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  • Genilda M. Oliveira, Instituto Federal de Brasilia
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  • Paulo E. Oliveira, Univ Fed Uberlandia, Universidade Federal de Uberlandia, Inst Biol
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  • Juan Francisco Ornelas, AC Red Biol Evolut, Instituto Nacional de Ecologia - Mexico, Inst Ecol
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  • Jan Riegert, Univ South Bohemia, University of South Bohemia Ceske Budejovice, Fac Sci, Inst Math & Biomath
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  • Licleia C. Rodrigues, Universidade Federal de Minas Gerais
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  • Liliana Rosero-Lasprilla, Univ Pedag & Tecnol Colombia, Grp Invest Biol Conservac, Escuela Ciencias Biol
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  • Ana M. Rui, Universidade Federal de Pelotas
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  • Marlies Sazima, Universidade de Sao Paulo
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  • Baptiste Schmid, Swiss Ornithol Inst
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  • Ondrej Sedlacek, Charles University, Prague
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  • Allan Timmermann
  • Maximilian G. R. Vollstaedt, Goethe University Frankfurt
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  • Zhiheng Wang, Peking University
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  • Stella Watts, University of Northampton
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  • Carsten Rahbek, Imperial College London, London, UK.
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  • Isabela G. Varassin, Universidade Federal do Parana

Aim Among the world's three major nectar-feeding bird taxa, hummingbirds are the most phenotypically specialized for nectarivory, followed by sunbirds, while the honeyeaters are the least phenotypically specialized taxa. We tested whether this phenotypic specialization gradient is also found in the interaction patterns with their floral resources.

Location Americas, Africa, Asia and Oceania/Australia.

Methods We compiled interaction networks between birds and floral resources for 79 hummingbird, nine sunbird and 33 honeyeater communities. Interaction specialization was quantified through connectance (C), complementary specialization (H-2), binary (Q(B)) and weighted modularity (Q), with both observed and null-model corrected values. We compared interaction specialization among the three types of bird-flower communities, both independently and while controlling for potential confounding variables, such as plant species richness, asymmetry, latitude, insularity, topography, sampling methods and intensity.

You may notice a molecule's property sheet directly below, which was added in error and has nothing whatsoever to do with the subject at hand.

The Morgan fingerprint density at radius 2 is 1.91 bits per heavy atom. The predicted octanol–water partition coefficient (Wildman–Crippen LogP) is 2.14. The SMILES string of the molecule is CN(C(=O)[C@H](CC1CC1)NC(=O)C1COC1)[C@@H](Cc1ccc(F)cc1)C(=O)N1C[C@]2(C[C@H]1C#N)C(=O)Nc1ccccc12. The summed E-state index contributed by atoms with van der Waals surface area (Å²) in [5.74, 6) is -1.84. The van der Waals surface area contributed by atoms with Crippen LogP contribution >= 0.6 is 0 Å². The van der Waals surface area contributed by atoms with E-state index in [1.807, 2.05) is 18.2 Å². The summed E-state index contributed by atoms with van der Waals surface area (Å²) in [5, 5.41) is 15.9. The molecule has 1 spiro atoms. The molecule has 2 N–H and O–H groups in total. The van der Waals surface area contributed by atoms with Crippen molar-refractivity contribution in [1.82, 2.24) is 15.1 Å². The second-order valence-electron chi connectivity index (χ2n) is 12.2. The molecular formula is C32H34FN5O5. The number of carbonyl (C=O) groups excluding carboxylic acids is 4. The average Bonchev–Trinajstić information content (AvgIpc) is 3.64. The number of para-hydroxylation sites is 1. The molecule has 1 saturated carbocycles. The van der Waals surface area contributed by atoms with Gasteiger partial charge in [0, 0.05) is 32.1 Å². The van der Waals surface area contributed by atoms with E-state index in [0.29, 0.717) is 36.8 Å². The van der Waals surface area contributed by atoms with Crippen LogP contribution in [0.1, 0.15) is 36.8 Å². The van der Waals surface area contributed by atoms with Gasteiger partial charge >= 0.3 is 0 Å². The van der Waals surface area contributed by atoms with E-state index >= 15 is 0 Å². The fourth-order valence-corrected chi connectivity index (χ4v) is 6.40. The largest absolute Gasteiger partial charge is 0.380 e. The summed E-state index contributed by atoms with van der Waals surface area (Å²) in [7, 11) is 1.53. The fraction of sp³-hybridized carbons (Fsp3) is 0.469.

Results Hummingbird-flower networks were more specialized than honeyeater-flower networks. Specifically, hummingbird-flower networks had a lower proportion of realized interactions (lower C), decreased niche overlap (greater H-2) and greater modularity (greater Q(B)). However, we found no significant differences between hummingbird- and sunbird-flower networks, nor between sunbird- and honeyeater-flower networks.

Main conclusions As expected, hummingbirds and their floral resources have greater interaction specialization than honeyeaters, possibly because of greater phenotypic specialization and greater floral resource richness in the New World. Interaction specialization in sunbird-flower communities was similar to both hummingbird-flower and honeyeater-flower communities. This may either be due to the relatively small number of sunbird-flower networks available, or because sunbird-flower communities share features of both hummingbird-flower communities (specialized floral shapes) and honeyeater-flower communities (fewer floral resources). These results suggest a link between interaction specialization and both phenotypic specialization and floral resource richness within bird-flower communities at a global scale.

Original languageEnglish
JournalDiversity and Distributions
Volume44
Issue8
Pages (from-to)1891-1910
Number of pages20
ISSN0305-0270
DOIs
Publication statusPublished - Aug 2017

    Research areas

  • honeyeaters, hummingbirds, modularity, niche partitioning, ornithophily, plant-animal interactions, specialization, sunbirds, SEED-DISPERSAL NETWORKS, NECTAR-FEEDING BIRDS, POLLINATION SYSTEMS, ECOLOGICAL SPECIALIZATION, MUTUALISTIC NETWORKS, SPECIES RICHNESS, RAIN-FOREST, PLANT, HUMMINGBIRDS, EVOLUTIONARY